Habibati | Darlings,
Thank you for visiting "Habibi" at Kickstarter.
About My Project
"Habibi," a story of forbidden love, is the first fiction feature set in Gaza in over 15 years. Two students in the West Bank are forced to return home to Gaza, where their love defies tradition. To reach his lover, Qays grafittis poetry across town.
The full Arabic title is "Habibi Rasak Kharban," which literally translates as "darling, something's wrong with your head." The film is a modern re-telling of the ancient romance, "Majnun Layla," which dates back to 7th century Arabia. I incorporate into this film the body of poetry attributed to the man who, according to legend, went crazy out of love for Layla.
What I Fundraise For
I have launched this Kickstarter campaign is to raise money to complete the film. Your contribution will go to the final phase of post-production (onlining, color correction, and output). With your support, I will be able to complete this film and distribute it to festivals and elsewhere.
This film has been made 100% through grants and donations.
How It Works
Your identity as a donor, and how much you donated, will not be shared publicly on the Kickstarter campaign page.
If our goal of $15,000 isn’t met before the deadline, we don't receive any of the pledges. Your credit or debit card will not be charged.
We (The "Habibi" Film) can accept funding from all over the world, and if we receive more than $15,000--the excess will go into distribution costs. The more we raise, the more resources we will have to make the best impact we can with this film.
Why I Make This Film
I first visited Gaza in 2002 when I was shooting my documentary "Forbidden to Wander." It was then I saw children acting out the romance of "Majnun Layla." There, in an empty gymnasium in Khan Younis, I witnessed a teenage Qays wade through imaginary desert sands, looking for Layla.
In 2002, the Israeli army destroyed fields of homes and staged aerial bombings. The heat was overwhelming. But even in this atmosphere, everywhere I filmed kids stopped by to give me their "hellos." It was also at this time that Mohammed, a local theater director, joined me to help
shoot my documentary; he took complete care of me while respecting my space as a woman. I didn't pay him, give him a place to stay or even provide him with food. Unexpectedly, I fell in love with his immense kindness, his heroic commitment to art in a situation where most people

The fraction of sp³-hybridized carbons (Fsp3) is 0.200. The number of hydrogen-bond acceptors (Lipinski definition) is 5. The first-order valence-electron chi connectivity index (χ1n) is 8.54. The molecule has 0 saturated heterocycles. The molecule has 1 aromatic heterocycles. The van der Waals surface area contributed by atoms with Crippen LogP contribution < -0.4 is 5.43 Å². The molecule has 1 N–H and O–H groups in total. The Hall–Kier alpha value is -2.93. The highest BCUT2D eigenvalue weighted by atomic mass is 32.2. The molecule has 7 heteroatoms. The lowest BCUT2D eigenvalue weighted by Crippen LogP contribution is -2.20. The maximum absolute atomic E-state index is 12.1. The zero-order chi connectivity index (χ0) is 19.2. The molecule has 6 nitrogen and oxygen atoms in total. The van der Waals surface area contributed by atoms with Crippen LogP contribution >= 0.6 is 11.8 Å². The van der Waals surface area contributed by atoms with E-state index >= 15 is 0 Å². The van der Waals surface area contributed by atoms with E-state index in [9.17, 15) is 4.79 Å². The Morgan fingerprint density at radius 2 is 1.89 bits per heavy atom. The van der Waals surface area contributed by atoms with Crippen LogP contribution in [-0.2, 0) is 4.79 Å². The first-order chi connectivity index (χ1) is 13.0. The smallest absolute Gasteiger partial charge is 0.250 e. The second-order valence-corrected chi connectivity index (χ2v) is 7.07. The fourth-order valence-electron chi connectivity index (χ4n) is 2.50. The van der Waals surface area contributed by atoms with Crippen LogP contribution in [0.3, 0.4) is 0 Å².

are just trying to survive-- that is to say, I fell in love with him.
The experience of seeing the children's performance of "Majnun Layla," and of finding love in Gaza, compelled me to retell the legend in the setting of modern-day Gaza. The film begins in 2001. Gaza has come under full closure -- Palestinians are not allowed to travel in or out via Israel. Two college students who have been studying in the West Bank -- Qays and Layla -- have been forced to return to Gaza. There, within the limits of checkpoints and societal rules, Layla is inaccessible to Qays, and he descends into insanity.
"Habibi" provides a depiction of an evolving Palestinian society, focusing on a love affair and a poetic tradition while situating the story in the reality of Palestinian resistance. By bringing to film the poetic parable, I state that at the core of Arab society is a desire for an expression of love, not violence.
The protagonists struggle with a longing for romantic, divine love. It is this longing that makes their experience one that all audiences can understand.
If you have any questions about "Habibi," feel free to write to me via Kickstarter or the contact page at www.habibithefilm.com.
Shukran | Thank you!
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